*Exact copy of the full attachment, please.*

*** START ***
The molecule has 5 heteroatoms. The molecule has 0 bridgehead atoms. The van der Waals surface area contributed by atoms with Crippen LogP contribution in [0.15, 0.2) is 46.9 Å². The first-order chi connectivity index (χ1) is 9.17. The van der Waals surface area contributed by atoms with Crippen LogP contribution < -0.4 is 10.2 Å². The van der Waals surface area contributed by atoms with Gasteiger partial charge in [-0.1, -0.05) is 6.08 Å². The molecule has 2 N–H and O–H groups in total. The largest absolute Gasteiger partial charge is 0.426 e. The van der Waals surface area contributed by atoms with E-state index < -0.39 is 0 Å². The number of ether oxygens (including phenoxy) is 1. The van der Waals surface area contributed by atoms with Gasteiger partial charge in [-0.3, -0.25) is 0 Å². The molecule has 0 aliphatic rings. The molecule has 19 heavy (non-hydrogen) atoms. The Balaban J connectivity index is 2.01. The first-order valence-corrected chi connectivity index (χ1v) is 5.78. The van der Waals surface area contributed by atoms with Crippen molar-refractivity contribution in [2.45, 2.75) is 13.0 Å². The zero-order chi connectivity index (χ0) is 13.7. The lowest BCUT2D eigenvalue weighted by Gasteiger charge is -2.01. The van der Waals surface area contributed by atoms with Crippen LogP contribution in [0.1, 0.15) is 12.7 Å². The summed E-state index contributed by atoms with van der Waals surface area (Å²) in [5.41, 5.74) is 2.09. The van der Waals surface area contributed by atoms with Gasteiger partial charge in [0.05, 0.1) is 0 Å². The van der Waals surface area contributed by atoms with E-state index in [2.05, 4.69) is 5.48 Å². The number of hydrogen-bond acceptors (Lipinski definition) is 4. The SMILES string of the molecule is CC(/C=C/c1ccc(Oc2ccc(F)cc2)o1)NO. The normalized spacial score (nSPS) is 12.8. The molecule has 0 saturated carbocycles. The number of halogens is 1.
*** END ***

The molecule has 5 heteroatoms. The molecule has 0 bridgehead atoms. The van der Waals surface area contributed by atoms with Crippen LogP contribution in [0.15, 0.2) is 46.9 Å². The first-order chi connectivity index (χ1) is 9.17. The van der Waals surface area contributed by atoms with Crippen LogP contribution < -0.4 is 10.2 Å². The van der Waals surface area contributed by atoms with Gasteiger partial charge in [-0.1, -0.05) is 6.08 Å². The molecule has 2 N–H and O–H groups in total. The largest absolute Gasteiger partial charge is 0.426 e. The van der Waals surface area contributed by atoms with E-state index < -0.39 is 0 Å². The number of ether oxygens (including phenoxy) is 1. The van der Waals surface area contributed by atoms with Gasteiger partial charge in [-0.3, -0.25) is 0 Å². The molecule has 0 aliphatic rings. The molecule has 19 heavy (non-hydrogen) atoms. The Balaban J connectivity index is 2.01. The first-order valence-corrected chi connectivity index (χ1v) is 5.78. The van der Waals surface area contributed by atoms with Crippen molar-refractivity contribution in [2.45, 2.75) is 13.0 Å². The zero-order chi connectivity index (χ0) is 13.7. The lowest BCUT2D eigenvalue weighted by Gasteiger charge is -2.01. The van der Waals surface area contributed by atoms with Crippen LogP contribution in [0.1, 0.15) is 12.7 Å². The summed E-state index contributed by atoms with van der Waals surface area (Å²) in [5.41, 5.74) is 2.09. The van der Waals surface area contributed by atoms with Gasteiger partial charge in [0.05, 0.1) is 0 Å². The van der Waals surface area contributed by atoms with E-state index in [2.05, 4.69) is 5.48 Å². The number of hydrogen-bond acceptors (Lipinski definition) is 4. The SMILES string of the molecule is CC(/C=C/c1ccc(Oc2ccc(F)cc2)o1)NO. The normalized spacial score (nSPS) is 12.8. The molecule has 0 saturated carbocycles. The number of halogens is 1.